SF changes policy on counterterrorism help


Lee signed a law that makes clear, San Francisco police cannot ride roughshod over city and state privacy laws, even when it comes to counterterrorism.

"We wanted to make sure that we would not end up in the days of apology. That should be long gone," said Lee.

The FBI and San Francisco police made a secret agreement in 2007, outlining how they would work together on the Joint Terrorism Task Force. It authorized intelligence gathering not allowed under state law, like surveillance without any grounds of criminal suspicion.

The new law requires any new agreement have an open airing at the Police Commission and that police follow local privacy and first amendment standards.

"It says that to the extent the FBI are using our local police as a force multiplier, they can't impose their standards on our local folks," said Hyeong-Ju Rho with the Asian Law Caucus.

"They have to get approval, it can't be done in secret," said Mokhtar Alkhanshali from San Francisco.

Alkhanshali expects this law to protect basic freedoms he felt were threatened before.

"Both sides of my family were contacted by the FBI and our mosque was constantly under surveillance, and our businesses were constantly under surveillance," said Alkhanshali.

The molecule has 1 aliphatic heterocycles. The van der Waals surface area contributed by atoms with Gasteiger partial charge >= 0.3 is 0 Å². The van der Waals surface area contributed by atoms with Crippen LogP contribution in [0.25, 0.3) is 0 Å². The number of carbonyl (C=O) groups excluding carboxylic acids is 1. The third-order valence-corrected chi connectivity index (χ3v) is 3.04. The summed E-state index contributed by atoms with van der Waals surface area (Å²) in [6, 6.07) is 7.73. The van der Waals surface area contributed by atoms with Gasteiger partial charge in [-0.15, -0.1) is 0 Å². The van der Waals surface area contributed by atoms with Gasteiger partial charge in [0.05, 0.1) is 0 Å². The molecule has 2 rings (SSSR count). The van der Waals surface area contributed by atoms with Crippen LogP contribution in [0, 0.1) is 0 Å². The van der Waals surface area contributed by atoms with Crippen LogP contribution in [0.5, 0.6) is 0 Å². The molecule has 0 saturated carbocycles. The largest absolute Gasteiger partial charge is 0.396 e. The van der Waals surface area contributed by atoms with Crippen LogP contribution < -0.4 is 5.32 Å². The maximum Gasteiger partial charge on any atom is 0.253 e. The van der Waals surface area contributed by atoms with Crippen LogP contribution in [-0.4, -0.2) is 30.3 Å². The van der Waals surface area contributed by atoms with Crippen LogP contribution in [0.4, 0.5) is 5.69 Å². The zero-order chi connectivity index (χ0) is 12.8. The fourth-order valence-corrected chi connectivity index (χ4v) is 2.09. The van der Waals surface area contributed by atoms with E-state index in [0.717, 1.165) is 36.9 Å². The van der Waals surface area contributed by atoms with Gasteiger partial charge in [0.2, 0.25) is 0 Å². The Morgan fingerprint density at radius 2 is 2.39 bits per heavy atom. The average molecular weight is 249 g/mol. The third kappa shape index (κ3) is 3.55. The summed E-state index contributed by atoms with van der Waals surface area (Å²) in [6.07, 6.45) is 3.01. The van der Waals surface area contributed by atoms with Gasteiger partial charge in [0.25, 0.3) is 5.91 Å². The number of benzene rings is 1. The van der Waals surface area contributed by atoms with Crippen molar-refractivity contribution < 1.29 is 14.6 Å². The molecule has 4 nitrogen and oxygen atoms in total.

Supporters say the new law protects national security by assuring minority communities they're not being investigated based only on the way they look or the sound of their name.

"It opens the door for communities to actually reach out to police and say, 'This is what we're seeing in our community,' so it takes away the fear element of engaging with police," said Rho.

Police Chief Greg Suhr says he supports this version of the law.

"I think it's always important to have the conversation, but that I think we have to do what is reasonable and practical within the city's rules and department policies to keep the city safest," said Suhr.

Suhr says there's no way to know when or if a new FBI agreement will go before the commission.

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